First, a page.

Living where we do I have a snake story or two....actually once started more than a few but most of our snakes are of the non~venomous variety. We've a big carpet snake living in our roof. Every so often he bumps our t.v antenna & all we get on screen is snow. There's a green tree snake that slithers across the kitchen on occasion & the unknown snake that Theo chased round the house one night with the butcher's knife & a very over excited cat. We've found them curled up in discarded clothing & the skins draped down our walls. They adorn the road where it's warmest & curl around the lip of the compost bin. Our cats chase disappearing tails & the snakes chased the hens' new laid eggs.
Snakes don't particularly bother me. Leeches freak me out more but just the same we have most of the world's most poisonous snakes in this country & as I can't tell the difference between most of them my children learnt to be cautious. Joss came in one afternoon rather agitated because there was a snake where they wanted to camp & would I come look. I looked, I saw & declared the snake harmless so Joss picked it up to deposit it elsewhere ~ at which point I freaked. Prominently displayed was a very red belly & only 2 Australian snakes have red bellies ~ both of them poisonous!!! That snake was air born & flying into the bush in double quick time.
Eventually I managed to train my children to leave snakes alone, to avoid agitating them & not to freak as most snakes aren't aggressive unless threatened but before we got to that happy state of affairs we had some interesting moments.
My twins were notorious for collecting & hiding forbidden items. Dearest, who lost every tape measure he ever owned while building the house, eventually found them at the bottom of his brick pallets, his son's treasure trove rusting away in happy oblivion. The boys'd been posting them surreptitiously for months. They were so notorious that spotting Dino slinking round I hastily made enquiries.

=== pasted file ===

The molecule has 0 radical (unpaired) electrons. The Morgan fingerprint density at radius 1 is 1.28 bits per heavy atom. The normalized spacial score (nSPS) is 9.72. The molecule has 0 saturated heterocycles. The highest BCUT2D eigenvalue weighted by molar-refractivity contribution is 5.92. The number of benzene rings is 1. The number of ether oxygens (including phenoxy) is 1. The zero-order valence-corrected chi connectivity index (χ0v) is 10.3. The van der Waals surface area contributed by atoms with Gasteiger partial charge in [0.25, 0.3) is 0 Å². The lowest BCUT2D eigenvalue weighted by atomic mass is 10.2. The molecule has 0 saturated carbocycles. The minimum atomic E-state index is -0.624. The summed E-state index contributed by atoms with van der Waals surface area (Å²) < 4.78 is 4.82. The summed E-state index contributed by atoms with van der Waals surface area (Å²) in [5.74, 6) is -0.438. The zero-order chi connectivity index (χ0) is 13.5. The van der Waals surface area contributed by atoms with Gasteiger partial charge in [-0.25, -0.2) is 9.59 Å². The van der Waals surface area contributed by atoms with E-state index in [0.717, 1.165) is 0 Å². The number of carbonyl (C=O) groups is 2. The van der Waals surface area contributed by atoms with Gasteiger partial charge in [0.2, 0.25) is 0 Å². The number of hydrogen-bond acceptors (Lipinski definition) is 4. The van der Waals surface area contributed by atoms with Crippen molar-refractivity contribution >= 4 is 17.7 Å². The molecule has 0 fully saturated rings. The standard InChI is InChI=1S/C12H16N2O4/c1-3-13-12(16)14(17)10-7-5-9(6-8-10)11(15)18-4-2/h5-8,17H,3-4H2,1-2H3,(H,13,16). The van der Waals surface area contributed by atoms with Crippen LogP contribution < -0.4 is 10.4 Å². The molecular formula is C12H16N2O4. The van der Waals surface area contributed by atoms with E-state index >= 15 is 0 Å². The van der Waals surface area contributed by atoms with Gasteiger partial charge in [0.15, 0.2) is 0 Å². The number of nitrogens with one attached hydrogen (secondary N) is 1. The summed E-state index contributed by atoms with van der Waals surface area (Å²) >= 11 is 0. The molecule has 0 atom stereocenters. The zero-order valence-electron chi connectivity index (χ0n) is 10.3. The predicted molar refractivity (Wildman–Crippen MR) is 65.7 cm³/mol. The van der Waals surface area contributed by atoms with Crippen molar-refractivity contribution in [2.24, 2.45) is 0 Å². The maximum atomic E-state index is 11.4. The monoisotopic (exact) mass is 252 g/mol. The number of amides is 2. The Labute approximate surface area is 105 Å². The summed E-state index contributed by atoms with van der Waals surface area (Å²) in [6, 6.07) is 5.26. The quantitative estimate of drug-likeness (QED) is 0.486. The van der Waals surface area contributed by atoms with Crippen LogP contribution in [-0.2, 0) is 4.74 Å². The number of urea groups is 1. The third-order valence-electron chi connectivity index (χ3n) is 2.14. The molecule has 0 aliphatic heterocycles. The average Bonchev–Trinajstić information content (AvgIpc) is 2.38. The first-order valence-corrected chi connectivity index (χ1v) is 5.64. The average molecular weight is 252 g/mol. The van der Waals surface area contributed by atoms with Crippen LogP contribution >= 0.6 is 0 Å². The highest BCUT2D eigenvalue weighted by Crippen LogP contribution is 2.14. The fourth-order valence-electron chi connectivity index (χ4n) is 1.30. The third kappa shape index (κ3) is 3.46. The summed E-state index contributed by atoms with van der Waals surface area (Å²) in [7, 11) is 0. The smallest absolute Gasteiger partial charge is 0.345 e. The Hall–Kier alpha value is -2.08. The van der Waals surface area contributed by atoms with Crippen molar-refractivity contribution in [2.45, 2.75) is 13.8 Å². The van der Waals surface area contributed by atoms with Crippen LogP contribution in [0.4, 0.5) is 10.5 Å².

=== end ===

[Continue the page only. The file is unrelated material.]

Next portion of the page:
"What've you got there, Dino?"
I dragged out his hands but all I found was an old coke tin. Rubbish certainly but harmless enough.
"Go put it in the bin," I instructed. He trotted off but knowing my small sons weren't particularly obedient I followed him only to find him secreting the tin out of sight ~ not a good omen!
I was suspicious but from experience more than a little cautious.
"What's in it, Dino?"
"My new pet," Dino confessed. " I watched it crawl all the way in before I picked it up." Alarm bells rang. What sort of pet is small enough to fit inside a coke tin? Somehow I didn't think my young son was collecting lizards, which were a dime a dozen round our place. In a burst of confidence, Dino continued. " Can I keep it mum? It won't eat much."
"That depends, " I hedged. "What exactly is it?"
What it was, it turned out, was small & black & legless ~ with a red belly! A small~eyed snake. I can handle most things, even snakes, but I didn't think my small son was up for a venomous snake as a pet. I took the tin a long, long way away & discarded it, snake & all. Some things just aren't meant to be & I was never destined to be the mother of the next Steve Irwin!